While international leaders would welcome Chinese bailouts and some business people laud the Beijing model, in China itself the voices of discontent and alarm concerned with corruption and thuggish authoritarianism are on the rise.

Even the red boomers have been protesting. As one of their leaders, Hu Muying, has said:``The new explorations made possible by reform and the open door policies have, over the past three decades, resulted in remarkable economic results. At the same time, ideological confusion has reigned and the country has been awash in intellectual currents that negate Mao Zedong thought and socialism. Corruption and the disparity between the wealthy and the poor are of increasingly serious concern; latent social contradictions are becoming more extreme.''

Some support a return to socialist values and the strong one-party state, others clamour for the kind of political and media reforms promised since the earliest days of the economic reforms 30 years ago.

This is the world that Hu's fellow red boomers will inherit in the year of the dragon.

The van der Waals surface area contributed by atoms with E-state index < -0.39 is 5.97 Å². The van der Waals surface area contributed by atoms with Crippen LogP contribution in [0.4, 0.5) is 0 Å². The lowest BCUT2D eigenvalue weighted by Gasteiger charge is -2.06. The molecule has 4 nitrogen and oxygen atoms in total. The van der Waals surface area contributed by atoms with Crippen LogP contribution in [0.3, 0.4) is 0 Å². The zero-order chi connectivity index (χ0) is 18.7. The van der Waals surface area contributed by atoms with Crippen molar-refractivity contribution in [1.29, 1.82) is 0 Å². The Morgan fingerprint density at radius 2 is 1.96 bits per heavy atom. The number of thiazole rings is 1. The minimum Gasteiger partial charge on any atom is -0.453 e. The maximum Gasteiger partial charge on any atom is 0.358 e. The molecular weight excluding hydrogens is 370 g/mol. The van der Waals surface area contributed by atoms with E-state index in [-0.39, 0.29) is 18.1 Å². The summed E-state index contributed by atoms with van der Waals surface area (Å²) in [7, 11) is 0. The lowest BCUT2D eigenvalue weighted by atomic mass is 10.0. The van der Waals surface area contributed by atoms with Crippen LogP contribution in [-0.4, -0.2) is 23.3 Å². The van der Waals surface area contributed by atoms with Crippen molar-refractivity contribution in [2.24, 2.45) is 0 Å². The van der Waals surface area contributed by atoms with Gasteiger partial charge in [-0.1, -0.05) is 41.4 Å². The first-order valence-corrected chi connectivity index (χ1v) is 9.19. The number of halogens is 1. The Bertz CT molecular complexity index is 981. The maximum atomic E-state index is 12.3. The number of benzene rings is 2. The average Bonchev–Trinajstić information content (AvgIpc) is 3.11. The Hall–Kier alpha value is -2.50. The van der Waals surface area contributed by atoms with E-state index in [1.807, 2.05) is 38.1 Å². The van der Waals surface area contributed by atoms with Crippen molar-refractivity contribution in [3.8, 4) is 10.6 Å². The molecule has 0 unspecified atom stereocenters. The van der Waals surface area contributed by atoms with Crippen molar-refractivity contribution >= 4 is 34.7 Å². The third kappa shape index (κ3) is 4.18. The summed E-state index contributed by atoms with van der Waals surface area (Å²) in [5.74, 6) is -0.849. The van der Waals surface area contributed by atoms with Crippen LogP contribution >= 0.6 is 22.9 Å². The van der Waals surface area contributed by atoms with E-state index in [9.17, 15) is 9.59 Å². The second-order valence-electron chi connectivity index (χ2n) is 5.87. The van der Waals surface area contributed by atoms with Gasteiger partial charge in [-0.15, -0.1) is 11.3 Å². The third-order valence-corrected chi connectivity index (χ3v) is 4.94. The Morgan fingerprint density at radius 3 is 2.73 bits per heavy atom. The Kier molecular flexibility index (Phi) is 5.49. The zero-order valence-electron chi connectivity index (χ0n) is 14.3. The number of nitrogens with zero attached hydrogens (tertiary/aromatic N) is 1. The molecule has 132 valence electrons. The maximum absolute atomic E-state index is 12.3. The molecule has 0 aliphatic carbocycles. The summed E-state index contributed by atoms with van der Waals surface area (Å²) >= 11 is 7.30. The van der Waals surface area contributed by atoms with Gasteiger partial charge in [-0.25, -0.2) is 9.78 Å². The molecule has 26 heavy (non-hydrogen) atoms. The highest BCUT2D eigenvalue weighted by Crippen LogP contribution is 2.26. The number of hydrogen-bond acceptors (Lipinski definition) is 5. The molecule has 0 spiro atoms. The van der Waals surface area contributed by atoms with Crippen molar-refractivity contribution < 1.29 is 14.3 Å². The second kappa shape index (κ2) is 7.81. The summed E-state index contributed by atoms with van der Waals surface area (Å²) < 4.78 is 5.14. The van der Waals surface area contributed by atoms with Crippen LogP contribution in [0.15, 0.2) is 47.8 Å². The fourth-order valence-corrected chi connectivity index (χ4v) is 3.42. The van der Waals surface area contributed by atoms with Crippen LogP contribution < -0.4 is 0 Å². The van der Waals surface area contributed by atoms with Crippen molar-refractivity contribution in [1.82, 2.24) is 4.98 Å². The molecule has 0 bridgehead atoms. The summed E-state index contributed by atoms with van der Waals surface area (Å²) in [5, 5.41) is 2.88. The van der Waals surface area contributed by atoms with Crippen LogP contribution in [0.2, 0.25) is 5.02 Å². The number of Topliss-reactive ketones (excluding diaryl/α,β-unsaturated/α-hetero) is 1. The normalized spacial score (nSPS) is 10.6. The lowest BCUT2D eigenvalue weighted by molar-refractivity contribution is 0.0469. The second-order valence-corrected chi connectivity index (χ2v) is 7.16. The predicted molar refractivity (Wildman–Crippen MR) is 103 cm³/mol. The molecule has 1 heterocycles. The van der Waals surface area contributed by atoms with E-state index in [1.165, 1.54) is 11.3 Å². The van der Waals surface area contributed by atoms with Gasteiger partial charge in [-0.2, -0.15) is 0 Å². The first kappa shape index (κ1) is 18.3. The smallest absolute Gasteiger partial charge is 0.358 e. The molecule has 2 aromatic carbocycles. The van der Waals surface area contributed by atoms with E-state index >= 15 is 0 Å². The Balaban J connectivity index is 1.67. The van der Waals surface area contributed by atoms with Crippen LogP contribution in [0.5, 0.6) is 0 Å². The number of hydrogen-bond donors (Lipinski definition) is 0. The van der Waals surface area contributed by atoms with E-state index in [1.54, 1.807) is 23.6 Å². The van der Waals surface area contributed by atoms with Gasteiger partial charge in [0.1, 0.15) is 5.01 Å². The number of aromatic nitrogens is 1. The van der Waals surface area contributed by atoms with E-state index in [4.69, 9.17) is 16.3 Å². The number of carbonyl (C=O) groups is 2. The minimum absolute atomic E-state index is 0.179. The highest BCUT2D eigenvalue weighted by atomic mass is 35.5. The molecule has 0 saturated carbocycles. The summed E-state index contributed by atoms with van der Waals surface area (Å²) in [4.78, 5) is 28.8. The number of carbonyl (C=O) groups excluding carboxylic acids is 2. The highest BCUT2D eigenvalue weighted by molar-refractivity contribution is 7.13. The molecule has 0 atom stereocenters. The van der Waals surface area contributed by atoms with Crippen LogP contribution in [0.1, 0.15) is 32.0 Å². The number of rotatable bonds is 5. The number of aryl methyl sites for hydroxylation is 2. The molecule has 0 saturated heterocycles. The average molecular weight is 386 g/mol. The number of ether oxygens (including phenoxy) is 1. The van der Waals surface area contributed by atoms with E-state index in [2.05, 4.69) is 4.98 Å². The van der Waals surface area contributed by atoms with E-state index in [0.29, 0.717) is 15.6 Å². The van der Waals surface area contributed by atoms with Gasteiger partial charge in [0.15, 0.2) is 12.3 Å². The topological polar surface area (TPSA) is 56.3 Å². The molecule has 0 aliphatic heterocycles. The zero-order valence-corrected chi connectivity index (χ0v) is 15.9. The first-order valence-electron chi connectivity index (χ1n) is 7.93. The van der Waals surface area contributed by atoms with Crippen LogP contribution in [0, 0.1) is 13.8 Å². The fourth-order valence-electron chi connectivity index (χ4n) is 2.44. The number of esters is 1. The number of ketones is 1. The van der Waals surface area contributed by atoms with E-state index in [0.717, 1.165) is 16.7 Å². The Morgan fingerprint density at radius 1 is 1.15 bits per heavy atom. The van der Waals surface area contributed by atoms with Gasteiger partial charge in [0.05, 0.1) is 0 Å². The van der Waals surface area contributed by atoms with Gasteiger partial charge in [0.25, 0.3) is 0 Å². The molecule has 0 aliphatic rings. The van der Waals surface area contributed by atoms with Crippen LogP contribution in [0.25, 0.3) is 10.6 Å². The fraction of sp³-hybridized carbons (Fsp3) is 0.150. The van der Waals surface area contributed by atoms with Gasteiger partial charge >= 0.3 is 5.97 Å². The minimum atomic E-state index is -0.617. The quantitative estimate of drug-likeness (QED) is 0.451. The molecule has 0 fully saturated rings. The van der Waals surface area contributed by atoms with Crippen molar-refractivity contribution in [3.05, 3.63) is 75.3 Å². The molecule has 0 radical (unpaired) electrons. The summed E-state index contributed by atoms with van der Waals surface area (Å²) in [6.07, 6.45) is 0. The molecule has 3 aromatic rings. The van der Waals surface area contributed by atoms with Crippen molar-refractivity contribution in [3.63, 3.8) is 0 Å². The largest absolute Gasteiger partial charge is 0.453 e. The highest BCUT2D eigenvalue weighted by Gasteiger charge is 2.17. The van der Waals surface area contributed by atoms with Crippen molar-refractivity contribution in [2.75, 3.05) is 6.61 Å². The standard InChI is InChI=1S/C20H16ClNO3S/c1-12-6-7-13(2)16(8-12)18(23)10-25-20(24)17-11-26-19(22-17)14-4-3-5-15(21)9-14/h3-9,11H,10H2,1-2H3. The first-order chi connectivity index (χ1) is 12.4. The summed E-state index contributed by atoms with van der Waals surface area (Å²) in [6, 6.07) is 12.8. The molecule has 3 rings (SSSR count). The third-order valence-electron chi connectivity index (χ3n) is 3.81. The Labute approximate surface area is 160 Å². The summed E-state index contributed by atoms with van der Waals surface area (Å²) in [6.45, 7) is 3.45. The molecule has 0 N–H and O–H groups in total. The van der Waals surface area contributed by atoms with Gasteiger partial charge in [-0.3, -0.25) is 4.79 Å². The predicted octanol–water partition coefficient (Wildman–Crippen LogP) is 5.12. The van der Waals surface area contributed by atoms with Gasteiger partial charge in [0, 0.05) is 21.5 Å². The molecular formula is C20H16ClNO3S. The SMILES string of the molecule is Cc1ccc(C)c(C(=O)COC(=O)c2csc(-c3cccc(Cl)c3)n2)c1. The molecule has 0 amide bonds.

It is the same dilemma facing the rising red heirs of the revolution as they take on the leadership of China in 2012. How does a party maintain stable rule and legitimate succession despite having reneged on promises to introduce democracy, oversight of its power and basic freedoms for over seventy years?

The satirist and historian Bo Yang famously commented: ``I really don't know why the Chinese people have chosen the grim, hideous figure of the dragon to symbolise our nation! In fact, the dragon can symbolise only the hardships of our people!''
Geremie R. Barme is a historian, editor of China Heritage Quarterly and the founding director of the Australian Centre on China in the World at The Australian National University.